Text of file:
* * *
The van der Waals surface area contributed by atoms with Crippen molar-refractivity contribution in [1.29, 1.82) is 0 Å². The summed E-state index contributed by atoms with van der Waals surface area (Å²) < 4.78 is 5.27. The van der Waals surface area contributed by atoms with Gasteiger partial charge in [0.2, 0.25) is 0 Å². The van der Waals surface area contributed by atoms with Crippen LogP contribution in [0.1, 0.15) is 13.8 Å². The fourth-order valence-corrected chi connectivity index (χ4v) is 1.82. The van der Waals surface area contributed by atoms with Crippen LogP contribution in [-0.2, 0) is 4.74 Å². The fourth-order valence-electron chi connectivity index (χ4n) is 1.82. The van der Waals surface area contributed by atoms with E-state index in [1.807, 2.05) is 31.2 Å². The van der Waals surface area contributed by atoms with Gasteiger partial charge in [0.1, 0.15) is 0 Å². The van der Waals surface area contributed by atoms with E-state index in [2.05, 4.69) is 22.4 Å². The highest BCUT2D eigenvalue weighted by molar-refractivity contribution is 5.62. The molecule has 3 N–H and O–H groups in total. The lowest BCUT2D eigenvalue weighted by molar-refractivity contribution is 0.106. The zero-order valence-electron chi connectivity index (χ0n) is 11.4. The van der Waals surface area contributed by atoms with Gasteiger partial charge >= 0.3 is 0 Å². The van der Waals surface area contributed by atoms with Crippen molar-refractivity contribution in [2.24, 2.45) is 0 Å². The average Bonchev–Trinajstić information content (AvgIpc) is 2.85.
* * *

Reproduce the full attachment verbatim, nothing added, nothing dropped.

The van der Waals surface area contributed by atoms with Crippen molar-refractivity contribution in [1.29, 1.82) is 0 Å². The summed E-state index contributed by atoms with van der Waals surface area (Å²) < 4.78 is 5.27. The van der Waals surface area contributed by atoms with Gasteiger partial charge in [0.2, 0.25) is 0 Å². The van der Waals surface area contributed by atoms with Crippen LogP contribution in [0.1, 0.15) is 13.8 Å². The fourth-order valence-corrected chi connectivity index (χ4v) is 1.82. The van der Waals surface area contributed by atoms with Crippen LogP contribution in [-0.2, 0) is 4.74 Å². The fourth-order valence-electron chi connectivity index (χ4n) is 1.82. The van der Waals surface area contributed by atoms with E-state index in [1.807, 2.05) is 31.2 Å². The van der Waals surface area contributed by atoms with Gasteiger partial charge in [0.1, 0.15) is 0 Å². The van der Waals surface area contributed by atoms with E-state index in [2.05, 4.69) is 22.4 Å². The highest BCUT2D eigenvalue weighted by molar-refractivity contribution is 5.62. The molecule has 3 N–H and O–H groups in total. The lowest BCUT2D eigenvalue weighted by molar-refractivity contribution is 0.106. The zero-order valence-electron chi connectivity index (χ0n) is 11.4. The van der Waals surface area contributed by atoms with Gasteiger partial charge >= 0.3 is 0 Å². The van der Waals surface area contributed by atoms with Crippen molar-refractivity contribution in [2.24, 2.45) is 0 Å². The average Bonchev–Trinajstić information content (AvgIpc) is 2.85.